Virginia: Medical Malpractice – a Lawyer’s Sham

placeholder image big

On October 15, 2014, Reuters Health headlined online “Malpractice laws that favor doctors fail to cut health costs: study,” and National Public Radio broadcast similarly last week. This exposes as baseless the decades-long propaganda of healthcare/insurance interests to the contrary that is designed to stir public support for so-called “tort reform” unfair to American patients.

The revealing conclusion is from the RAND Corporation study that reviewed 3,800,000-plus Medicare records from 1,166 hospitals across Georgia, Texas, and South Carolina (which 3 states have passed anti-patient medical malpractice laws) and included neighboring states (which have not passed such Draconian laws). Moreover, the eye-opening RAND study has pedigree within the medical community: its chief author is an Emergency Room physician, and it is published in the New England Journal of Medicine, the preeminent peer-reviewed medical journal in the United States – indeed, in the world.

Reuters Health quoted the Rand/NEJM chief author/physician: in addition to not wanting to be sued, “doctors also don’t want to make mistakes,…don’t want to cause harm, [and] don’t want to say no to patients”. He concludes: “the legal system is a convenient scapegoat”!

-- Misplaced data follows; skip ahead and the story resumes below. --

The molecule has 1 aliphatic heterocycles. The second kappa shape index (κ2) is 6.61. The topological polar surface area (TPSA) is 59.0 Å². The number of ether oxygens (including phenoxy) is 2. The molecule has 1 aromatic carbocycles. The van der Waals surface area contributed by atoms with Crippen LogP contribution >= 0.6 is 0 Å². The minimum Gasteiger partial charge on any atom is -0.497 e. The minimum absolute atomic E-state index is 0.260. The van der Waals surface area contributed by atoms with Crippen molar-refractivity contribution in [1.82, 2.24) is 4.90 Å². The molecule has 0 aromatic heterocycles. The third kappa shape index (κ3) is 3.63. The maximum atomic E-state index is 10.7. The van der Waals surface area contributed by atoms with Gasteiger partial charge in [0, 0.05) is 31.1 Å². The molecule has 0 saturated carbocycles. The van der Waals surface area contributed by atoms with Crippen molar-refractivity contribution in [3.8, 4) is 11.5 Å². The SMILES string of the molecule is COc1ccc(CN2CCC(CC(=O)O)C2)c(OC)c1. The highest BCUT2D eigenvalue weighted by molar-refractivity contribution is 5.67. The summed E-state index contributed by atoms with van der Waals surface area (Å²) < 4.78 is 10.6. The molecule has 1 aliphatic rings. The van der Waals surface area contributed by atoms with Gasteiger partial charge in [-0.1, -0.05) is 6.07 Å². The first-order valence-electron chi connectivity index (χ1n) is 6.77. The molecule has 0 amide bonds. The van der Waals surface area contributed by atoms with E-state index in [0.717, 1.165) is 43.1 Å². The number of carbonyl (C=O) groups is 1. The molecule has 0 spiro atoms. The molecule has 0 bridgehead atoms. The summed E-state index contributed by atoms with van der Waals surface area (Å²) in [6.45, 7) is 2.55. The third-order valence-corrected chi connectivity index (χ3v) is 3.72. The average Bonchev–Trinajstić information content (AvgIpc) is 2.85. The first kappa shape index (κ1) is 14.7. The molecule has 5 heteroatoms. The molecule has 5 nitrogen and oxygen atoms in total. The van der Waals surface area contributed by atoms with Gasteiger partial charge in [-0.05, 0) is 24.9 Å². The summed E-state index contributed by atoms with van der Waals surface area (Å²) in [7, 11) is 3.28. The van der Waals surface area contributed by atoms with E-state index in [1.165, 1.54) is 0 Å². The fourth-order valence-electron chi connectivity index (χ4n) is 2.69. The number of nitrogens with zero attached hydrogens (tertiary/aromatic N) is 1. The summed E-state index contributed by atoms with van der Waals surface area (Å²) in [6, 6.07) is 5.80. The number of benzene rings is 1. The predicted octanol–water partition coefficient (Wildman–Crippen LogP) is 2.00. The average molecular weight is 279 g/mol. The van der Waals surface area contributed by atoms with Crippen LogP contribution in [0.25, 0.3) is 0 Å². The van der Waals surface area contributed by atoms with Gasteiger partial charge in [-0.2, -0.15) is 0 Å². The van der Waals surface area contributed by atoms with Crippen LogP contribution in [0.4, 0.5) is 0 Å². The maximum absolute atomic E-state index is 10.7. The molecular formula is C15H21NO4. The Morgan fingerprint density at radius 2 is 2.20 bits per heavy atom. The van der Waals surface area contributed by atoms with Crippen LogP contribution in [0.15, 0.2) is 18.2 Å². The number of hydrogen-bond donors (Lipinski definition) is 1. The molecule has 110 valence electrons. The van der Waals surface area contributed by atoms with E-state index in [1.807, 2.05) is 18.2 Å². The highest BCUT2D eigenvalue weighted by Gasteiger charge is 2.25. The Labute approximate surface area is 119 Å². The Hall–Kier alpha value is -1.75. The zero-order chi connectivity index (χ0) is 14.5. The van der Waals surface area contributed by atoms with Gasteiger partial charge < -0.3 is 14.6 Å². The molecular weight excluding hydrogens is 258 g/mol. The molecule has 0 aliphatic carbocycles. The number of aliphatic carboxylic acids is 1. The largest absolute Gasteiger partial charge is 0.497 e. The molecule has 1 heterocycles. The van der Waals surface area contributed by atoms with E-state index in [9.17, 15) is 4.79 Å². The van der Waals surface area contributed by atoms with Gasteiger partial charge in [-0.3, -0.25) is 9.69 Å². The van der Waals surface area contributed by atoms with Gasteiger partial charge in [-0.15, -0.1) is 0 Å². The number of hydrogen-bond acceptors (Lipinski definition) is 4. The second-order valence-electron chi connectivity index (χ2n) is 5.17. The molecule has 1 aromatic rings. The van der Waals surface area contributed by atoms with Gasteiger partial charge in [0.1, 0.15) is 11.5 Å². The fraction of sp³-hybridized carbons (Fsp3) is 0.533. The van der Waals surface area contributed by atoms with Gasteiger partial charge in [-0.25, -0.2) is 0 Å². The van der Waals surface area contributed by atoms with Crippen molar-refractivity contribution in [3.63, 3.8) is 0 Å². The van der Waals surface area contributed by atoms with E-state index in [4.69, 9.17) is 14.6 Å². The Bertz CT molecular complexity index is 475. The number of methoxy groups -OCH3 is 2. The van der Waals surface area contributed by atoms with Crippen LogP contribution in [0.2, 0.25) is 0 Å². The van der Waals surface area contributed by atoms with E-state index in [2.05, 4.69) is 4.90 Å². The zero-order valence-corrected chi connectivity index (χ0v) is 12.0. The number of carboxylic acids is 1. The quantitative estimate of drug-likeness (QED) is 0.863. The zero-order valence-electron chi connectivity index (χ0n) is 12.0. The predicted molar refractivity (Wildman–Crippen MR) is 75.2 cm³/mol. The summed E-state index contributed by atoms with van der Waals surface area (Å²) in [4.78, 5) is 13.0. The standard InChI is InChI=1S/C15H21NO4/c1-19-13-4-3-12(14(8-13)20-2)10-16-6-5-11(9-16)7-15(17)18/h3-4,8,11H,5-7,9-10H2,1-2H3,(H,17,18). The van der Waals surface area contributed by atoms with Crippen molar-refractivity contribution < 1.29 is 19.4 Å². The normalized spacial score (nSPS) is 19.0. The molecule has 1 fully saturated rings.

Other healthcare/insurance defense propaganda calculated to manipulate public sentiment for would-be “tort reform” is that medical malpractice claims supposedly are responsible for spiraling healthcare costs and insurance premiums. In truth, healthcare costs of medical malpractice have been stable and documented at less than one-half of one-percent – with some of that cost attributable to scortched-earth litigation by medical malpractice defendants and their lawyers (who bill on a hourly basis for time spent).

Still more propaganda that healthcare/insurance interests use to alarm the general public unduly is the unsubstantiated battle-cry that medical malpractice has been causing doctors to flee their states. In truth, doctors remain rooted and even territorial: there is no mass exodus, and American doctors restrict foreign doctors who want to relocate to practice in the United States (with limiting the number of doctors contributing to U.S. doctors’ compensation remaining the highest among professions).